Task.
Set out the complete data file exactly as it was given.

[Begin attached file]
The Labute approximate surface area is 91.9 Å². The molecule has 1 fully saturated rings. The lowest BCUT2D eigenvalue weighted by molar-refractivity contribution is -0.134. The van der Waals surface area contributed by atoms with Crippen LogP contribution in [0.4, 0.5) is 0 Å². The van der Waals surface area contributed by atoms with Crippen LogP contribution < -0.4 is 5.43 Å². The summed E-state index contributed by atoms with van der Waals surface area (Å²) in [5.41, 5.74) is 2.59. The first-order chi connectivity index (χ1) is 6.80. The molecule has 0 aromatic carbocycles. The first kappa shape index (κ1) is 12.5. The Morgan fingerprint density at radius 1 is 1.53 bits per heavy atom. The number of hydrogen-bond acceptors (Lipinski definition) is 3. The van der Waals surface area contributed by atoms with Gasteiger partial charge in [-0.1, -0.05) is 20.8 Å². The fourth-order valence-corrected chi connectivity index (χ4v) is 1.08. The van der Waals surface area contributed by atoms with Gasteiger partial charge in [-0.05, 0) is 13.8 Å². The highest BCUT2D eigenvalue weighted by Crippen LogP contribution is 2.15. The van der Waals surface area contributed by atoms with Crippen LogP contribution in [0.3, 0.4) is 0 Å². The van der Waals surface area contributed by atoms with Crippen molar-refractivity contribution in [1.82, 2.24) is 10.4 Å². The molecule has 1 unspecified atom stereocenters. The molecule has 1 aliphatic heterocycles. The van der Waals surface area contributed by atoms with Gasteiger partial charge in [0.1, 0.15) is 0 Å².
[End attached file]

The Labute approximate surface area is 91.9 Å². The molecule has 1 fully saturated rings. The lowest BCUT2D eigenvalue weighted by molar-refractivity contribution is -0.134. The van der Waals surface area contributed by atoms with Crippen LogP contribution in [0.4, 0.5) is 0 Å². The van der Waals surface area contributed by atoms with Crippen LogP contribution < -0.4 is 5.43 Å². The summed E-state index contributed by atoms with van der Waals surface area (Å²) in [5.41, 5.74) is 2.59. The first-order chi connectivity index (χ1) is 6.80. The molecule has 0 aromatic carbocycles. The first kappa shape index (κ1) is 12.5. The Morgan fingerprint density at radius 1 is 1.53 bits per heavy atom. The number of hydrogen-bond acceptors (Lipinski definition) is 3. The van der Waals surface area contributed by atoms with Gasteiger partial charge in [-0.1, -0.05) is 20.8 Å². The fourth-order valence-corrected chi connectivity index (χ4v) is 1.08. The van der Waals surface area contributed by atoms with Gasteiger partial charge in [-0.05, 0) is 13.8 Å². The highest BCUT2D eigenvalue weighted by Crippen LogP contribution is 2.15. The van der Waals surface area contributed by atoms with Crippen LogP contribution in [0.3, 0.4) is 0 Å². The van der Waals surface area contributed by atoms with Crippen molar-refractivity contribution in [1.82, 2.24) is 10.4 Å². The molecule has 1 unspecified atom stereocenters. The molecule has 1 aliphatic heterocycles. The van der Waals surface area contributed by atoms with Gasteiger partial charge in [0.1, 0.15) is 0 Å².